Nigella or Kalonji
Shahi Jeera or Black Cumin 
Onion seeds (from onions)
Nigella or kalonji seeds are often mistakenly called or confused with black cumin, shahi jeera, and onion seeds. Here are photos of all three seeds for comparison. None of them are similar in flavor, I suppose onion seeds do look a bit like nigella/kalonji but they are much smaller.

Calmly currying on, 

May 20, 2016

Sunflowers & Showers

Sunflowers in mid May?
Who'd of thunk it? Well, that's what we have here in Nepal. It took me like two years to figure out how to plant around the Monsoon. Everything but okra, cleome, morning glories, and Malabar spinach rots during the Monsoon season in July and August and we might have a light frost through the month of January. The trick is to plant seeds as early as possible in February to make sure whatever you're planting flowers or fruits before July. Cross your fingers whatever you've planted won't be smashed to bits in one of the hellacious hailstorms we have through March too. So here are this year's survivors in my sunflower patch.

Burpee's Autumn Beauty mix sunflower

These are all from a packet of Burpee's Autumn Beauty mix. Looking a bit raggedy and gnawed upon but beautiful none the less. Spectacular in autumnal hues, these would not be blooming in my native California until mid to late Summer. I wouldn't even dare to plant these in my northern California garden until after March due to frosts. Light frosts, but enough to kill seedlings. 

Burpee's Autumn Beauty mix sunflower

Slightly squished, hail damaged and bug bitten these sunflowers range from four to six inches across. My mom hated sunflowers, "Weeds!" she would yell as she ripped them out. I love them because they're so brazen in their glory. Yes, they're a bit rangy in habit but they look so happy!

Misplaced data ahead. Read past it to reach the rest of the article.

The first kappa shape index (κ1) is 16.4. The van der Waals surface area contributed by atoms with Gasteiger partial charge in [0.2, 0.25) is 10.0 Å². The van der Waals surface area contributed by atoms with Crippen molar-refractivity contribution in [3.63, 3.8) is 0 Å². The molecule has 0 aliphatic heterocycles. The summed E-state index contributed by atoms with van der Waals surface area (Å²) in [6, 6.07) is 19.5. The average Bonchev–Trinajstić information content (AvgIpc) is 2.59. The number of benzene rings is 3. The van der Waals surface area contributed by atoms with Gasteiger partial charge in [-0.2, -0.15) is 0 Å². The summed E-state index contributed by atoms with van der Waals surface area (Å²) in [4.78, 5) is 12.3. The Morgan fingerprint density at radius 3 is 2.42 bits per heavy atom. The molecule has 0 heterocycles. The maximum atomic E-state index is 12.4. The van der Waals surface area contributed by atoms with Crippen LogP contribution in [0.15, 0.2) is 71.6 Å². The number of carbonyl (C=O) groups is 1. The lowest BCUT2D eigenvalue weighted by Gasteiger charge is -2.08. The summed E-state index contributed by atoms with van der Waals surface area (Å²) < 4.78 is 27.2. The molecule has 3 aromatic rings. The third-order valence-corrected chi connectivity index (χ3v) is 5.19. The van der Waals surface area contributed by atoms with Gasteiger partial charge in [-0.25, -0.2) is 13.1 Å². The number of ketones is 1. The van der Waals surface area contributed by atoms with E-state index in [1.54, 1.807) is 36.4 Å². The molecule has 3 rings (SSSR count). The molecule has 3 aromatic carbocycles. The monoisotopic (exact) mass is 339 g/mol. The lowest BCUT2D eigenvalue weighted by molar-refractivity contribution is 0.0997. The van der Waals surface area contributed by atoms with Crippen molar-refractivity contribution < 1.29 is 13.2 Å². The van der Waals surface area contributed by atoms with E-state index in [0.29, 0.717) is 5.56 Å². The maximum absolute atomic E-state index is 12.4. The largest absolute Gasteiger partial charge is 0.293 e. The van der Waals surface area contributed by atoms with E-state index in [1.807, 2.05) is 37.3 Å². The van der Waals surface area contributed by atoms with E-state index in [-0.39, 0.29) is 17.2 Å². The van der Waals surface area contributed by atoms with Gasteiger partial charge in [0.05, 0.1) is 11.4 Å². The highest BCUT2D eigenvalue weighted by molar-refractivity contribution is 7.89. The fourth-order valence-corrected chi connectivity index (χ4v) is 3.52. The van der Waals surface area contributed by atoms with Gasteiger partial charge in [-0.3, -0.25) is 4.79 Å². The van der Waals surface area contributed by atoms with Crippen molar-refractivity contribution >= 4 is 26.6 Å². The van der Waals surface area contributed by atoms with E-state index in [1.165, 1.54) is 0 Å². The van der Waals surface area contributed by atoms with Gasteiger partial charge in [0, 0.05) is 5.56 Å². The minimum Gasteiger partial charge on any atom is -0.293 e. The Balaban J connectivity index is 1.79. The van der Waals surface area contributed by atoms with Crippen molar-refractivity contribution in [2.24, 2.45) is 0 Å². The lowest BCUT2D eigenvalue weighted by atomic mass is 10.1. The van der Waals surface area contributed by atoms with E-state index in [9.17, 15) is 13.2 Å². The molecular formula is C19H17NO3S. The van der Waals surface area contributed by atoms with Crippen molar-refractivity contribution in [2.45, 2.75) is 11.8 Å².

Burpee's Autumn Beauty mix sunflower

A monocolored fuzzy sort of double thing going on here. All of the sunflowers in the Autumn Beauty mix are from four to six feet tall and have multiple flowers as you can see in this photo.

Burpee's Autumn Beauty mix sunflower

I'm not sure why but these pale lemon colored or creamy white smaller sunflowers in the mix always suffer more insect and fungus damage. All the sunflowers this color are a bit wonky like this.

Here's the villain of the piece. Darned caterpillars. If the sunflowers survive all the fungal issues and weather mishaps this is what they are plagued with. I don't spray, the gardener and I hand pick these pests and throw them to the chickens. You have to be careful when picking up the fuzzy caterpillars, some have spines that will give you a sharp poke. I do have to stake these sunflowers as they are prone to being blown over by the brief but powerful gale force winds that blast down off the mountains during Spring storms.
Hope that inspires all of you to go out and garden!
Calmly currying on,

May 18, 2016

Rasedar Rajma (Curried Pinto or Kidney Beans)

"Rasedar" means juicy or saucy and "rajma" means kidney or pinto beans. In this dish simple beans get the masala treatment! Simmered in a savory sauce redolent with traditional Indian spices these beans are spicy but mild in heat. A piquant dash of ajwain and cilantro are the final touches in this protein rich vegetarian recipe that pairs well with rice and rotis or can even be served with saltines like a bowl of American chili.